Joel R. Beeke and James A. La Belle
Reviewed by: Allen Tomlinson
Date posted: 02/26/2017
Living in a Godly Marriage, by Joel R. Beeke and James A. La Belle. Reformation Heritage Books, 2016. Paperback, 268 pages, list price $15.00. Reviewed by OP pastor Allen Tomlinson.
This is one of the best books on biblical marriage that I have ever read. Some books approach the subject from a biblical perspective, and some have seemed less committed to that. Joel Beeke and James La Belle’s approach definitely belongs in the former category. One of the most beneficial qualities of this book is its balance—its biblical balance, so much needed in our postmodern culture.
As with their other jointly written books, Beeke and La Belle look to our Puritan forefathers. In this case, twenty-nine Puritan writers from the sixteenth and seventeenth centuries are quoted extensively, including Ames, Baxter, and Perkins.
There are ten chapters in the book. The first two deal with “The Institution and Honor of Marriage” and “The Purposes and Benefits of Marriage.” These chapters provide a foundation that is absolutely vital for the remaining topics.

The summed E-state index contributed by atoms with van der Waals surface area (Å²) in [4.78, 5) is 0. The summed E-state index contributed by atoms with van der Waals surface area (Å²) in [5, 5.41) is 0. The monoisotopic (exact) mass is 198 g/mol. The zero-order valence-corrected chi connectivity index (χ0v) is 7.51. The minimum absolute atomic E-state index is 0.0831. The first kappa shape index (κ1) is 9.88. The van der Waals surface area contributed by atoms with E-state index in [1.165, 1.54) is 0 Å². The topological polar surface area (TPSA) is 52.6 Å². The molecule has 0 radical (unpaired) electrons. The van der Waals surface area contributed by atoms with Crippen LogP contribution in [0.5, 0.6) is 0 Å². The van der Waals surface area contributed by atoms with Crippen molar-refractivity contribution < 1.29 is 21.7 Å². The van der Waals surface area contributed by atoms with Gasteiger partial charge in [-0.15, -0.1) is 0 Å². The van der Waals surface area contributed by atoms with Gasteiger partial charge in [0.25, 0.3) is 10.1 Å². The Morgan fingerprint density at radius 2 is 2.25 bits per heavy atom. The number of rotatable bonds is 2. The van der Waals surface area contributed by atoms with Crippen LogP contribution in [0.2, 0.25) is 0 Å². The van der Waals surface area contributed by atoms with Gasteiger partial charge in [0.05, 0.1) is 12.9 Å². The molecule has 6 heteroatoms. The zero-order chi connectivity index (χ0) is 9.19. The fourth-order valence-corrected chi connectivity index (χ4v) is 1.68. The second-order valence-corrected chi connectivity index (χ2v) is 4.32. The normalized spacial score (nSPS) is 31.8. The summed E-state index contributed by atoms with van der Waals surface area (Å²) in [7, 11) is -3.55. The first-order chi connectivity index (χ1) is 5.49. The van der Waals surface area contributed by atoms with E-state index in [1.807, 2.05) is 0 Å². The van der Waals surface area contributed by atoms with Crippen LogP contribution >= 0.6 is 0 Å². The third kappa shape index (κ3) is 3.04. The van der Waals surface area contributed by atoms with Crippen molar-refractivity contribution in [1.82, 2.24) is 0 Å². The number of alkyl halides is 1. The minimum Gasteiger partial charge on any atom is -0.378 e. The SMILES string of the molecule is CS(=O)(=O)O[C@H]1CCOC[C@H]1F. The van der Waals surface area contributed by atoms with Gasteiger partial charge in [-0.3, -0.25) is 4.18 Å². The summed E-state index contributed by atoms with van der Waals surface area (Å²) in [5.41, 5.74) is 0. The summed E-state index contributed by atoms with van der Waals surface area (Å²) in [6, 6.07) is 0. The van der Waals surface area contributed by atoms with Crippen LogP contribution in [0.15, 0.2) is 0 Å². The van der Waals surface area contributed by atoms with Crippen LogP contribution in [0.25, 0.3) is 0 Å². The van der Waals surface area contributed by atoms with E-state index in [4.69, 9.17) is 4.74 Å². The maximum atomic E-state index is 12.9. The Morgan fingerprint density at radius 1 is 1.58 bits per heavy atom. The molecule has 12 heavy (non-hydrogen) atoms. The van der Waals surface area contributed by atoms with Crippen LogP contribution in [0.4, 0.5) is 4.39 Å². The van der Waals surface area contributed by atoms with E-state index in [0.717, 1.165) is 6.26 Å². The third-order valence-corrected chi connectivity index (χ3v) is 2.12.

The next two chapters are very practical, built upon the foundation laid in the first two chapters. “Securing a Good Entrance into Marriage” is one of the reasons I am going to recommend this book to all my grandchildren. “Preserving the Honor of Marriage” is very useful to all of us who are married. There is always more to learn about treating our spouses in a way that reflects God’s original purpose.
Chapters 5–9 deal with our duties toward one another, and most of all toward God, in marriage. Grounding our duties toward one another upon our duty toward God is critical for a due appreciation of them. Chapters 5 and 6, “The Mutual Duties of Love and Chastity” and “The Mutual Duties of Help and Peace,” are very helpful, even for those of us who have been “happily” married.
Chapter 10, “Concluding Counsel,” points us to Christ as the only way for us to live faithfully (in a progressive sense) in a genuinely biblical marriage. The appendix gives us “George Swinnock’s Prayers for Husbands and Wives,” and there is also a full bibliography on “Puritans on Marriage and Family.”
I have only two possible improvements to suggest. First, in regard to the creation of woman to fill up what was lacking on man (Gen. 2), the authors could have brought Titus 2:1–5 and 1 Timothy 2:11–15 into the discussion, as well as other passages that refer back to, or may be based upon, the creation account.
Second, some of the Puritans seem to personalize the Church’s marriage to Christ in a way that could lead to a dangerous kind of mysticism if one sees oneself (as an individual) as “Christ’s bride.” The bride of Christ in the New Testament is the church as the church, not the individual Christian.
However, both of these suggestions are not meant to suggest that there is a serious defect in this book. It comes highly recommended for both personal use and pastoral counseling.